In "Fahrenheit 451" is Faber a coward?
I know that Faber was initially afraid to hide the books in the firemens' houses when Montag first suggested it but are there any other instances that portray Faber as being afraid or acting in a cowardly manner?
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Faber calls himself a coward when he is speaking to Montag, even before the planting books scheme came up at all. He states,
"You are looking at a coward. I saw the way things were going, a long time back. I said nothing...and when they finally set the structure to burn the books, using the firemen, I grunted a few times and subsided...now it's too late."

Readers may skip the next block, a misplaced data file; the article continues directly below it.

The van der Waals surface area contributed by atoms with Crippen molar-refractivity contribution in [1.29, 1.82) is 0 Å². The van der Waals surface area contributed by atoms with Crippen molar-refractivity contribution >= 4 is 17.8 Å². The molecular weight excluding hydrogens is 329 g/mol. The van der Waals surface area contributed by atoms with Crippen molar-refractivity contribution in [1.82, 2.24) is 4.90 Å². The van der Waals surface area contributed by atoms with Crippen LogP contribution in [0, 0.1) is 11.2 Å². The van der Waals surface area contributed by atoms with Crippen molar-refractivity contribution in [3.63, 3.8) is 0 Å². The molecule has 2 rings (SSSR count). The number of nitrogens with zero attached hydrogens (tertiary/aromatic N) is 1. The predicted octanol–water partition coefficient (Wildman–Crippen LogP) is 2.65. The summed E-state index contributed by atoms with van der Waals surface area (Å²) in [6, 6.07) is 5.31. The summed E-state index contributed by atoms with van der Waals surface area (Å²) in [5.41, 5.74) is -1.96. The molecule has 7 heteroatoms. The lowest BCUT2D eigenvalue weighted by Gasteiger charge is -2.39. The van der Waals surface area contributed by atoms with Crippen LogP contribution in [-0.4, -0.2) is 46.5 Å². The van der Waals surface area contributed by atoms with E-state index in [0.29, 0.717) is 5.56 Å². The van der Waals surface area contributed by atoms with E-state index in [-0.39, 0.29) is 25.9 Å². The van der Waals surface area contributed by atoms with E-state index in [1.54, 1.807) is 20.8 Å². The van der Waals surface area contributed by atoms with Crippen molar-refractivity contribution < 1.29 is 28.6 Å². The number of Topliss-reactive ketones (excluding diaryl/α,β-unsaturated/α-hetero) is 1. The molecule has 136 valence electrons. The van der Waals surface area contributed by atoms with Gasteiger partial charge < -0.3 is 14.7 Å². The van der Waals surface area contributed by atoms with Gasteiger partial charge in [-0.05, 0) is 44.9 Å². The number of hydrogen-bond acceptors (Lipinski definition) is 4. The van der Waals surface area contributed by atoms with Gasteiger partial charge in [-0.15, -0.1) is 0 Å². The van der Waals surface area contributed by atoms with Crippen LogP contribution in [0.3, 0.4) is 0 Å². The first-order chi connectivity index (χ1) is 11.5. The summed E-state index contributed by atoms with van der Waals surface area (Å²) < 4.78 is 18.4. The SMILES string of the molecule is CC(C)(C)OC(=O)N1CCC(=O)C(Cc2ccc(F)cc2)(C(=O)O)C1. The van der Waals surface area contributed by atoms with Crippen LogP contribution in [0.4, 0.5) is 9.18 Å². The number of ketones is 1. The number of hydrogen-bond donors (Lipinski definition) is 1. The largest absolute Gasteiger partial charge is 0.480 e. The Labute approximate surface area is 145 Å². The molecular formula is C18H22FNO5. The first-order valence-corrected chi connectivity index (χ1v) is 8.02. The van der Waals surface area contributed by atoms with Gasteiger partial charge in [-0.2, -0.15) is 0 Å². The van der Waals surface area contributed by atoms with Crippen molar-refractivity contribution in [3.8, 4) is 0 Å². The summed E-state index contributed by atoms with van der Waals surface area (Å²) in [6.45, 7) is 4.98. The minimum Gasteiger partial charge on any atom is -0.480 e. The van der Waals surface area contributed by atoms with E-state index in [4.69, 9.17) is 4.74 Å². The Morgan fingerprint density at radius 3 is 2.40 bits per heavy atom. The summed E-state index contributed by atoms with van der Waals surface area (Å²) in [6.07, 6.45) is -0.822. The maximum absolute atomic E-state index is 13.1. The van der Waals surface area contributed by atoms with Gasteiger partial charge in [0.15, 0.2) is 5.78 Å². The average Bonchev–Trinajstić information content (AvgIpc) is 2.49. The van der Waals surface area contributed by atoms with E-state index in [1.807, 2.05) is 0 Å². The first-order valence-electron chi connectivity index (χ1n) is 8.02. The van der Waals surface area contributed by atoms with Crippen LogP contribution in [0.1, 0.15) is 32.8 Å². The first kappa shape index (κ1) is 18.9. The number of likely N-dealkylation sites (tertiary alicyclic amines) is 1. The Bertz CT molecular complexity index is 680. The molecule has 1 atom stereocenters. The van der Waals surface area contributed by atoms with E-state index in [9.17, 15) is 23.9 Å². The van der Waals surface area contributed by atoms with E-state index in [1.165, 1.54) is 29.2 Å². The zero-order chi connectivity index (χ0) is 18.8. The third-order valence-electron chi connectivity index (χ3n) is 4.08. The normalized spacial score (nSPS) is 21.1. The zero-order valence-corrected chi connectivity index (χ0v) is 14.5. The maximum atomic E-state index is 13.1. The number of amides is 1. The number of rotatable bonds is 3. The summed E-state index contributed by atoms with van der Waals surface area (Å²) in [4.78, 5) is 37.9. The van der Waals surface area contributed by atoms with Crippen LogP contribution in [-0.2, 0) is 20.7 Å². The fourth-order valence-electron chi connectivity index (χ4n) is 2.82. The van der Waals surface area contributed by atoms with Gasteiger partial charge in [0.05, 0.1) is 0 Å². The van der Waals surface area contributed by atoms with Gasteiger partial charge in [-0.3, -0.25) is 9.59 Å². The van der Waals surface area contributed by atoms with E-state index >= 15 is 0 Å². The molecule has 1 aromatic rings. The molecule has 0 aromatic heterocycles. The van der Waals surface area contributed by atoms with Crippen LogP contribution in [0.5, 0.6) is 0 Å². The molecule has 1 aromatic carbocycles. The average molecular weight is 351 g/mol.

So, back when the trends started changing to where firemen were burning books, Faber was a coward because he said nothing about it; he didn't fight, he didn't start a resistence movement, and he didn't rebel. He cowered at home, doing nothing, in order to save himself. Also, when Montag met him at the park the first time, he was super suspicious and in denial about anything in regards to books; later, when Montag calls him he also cowers and hangs up the phone denying knowing anything about the bible. So, Faber has had a history of backing down and playing quiet for survival's sake; he feels a coward for it. However, it is that background that primes him perfectly for action when Montag steps into his life. He is ready to act and vindicate himself from his past acts of cowardice.
Yes, because he uses other innocent bystanders to do his dirty work.
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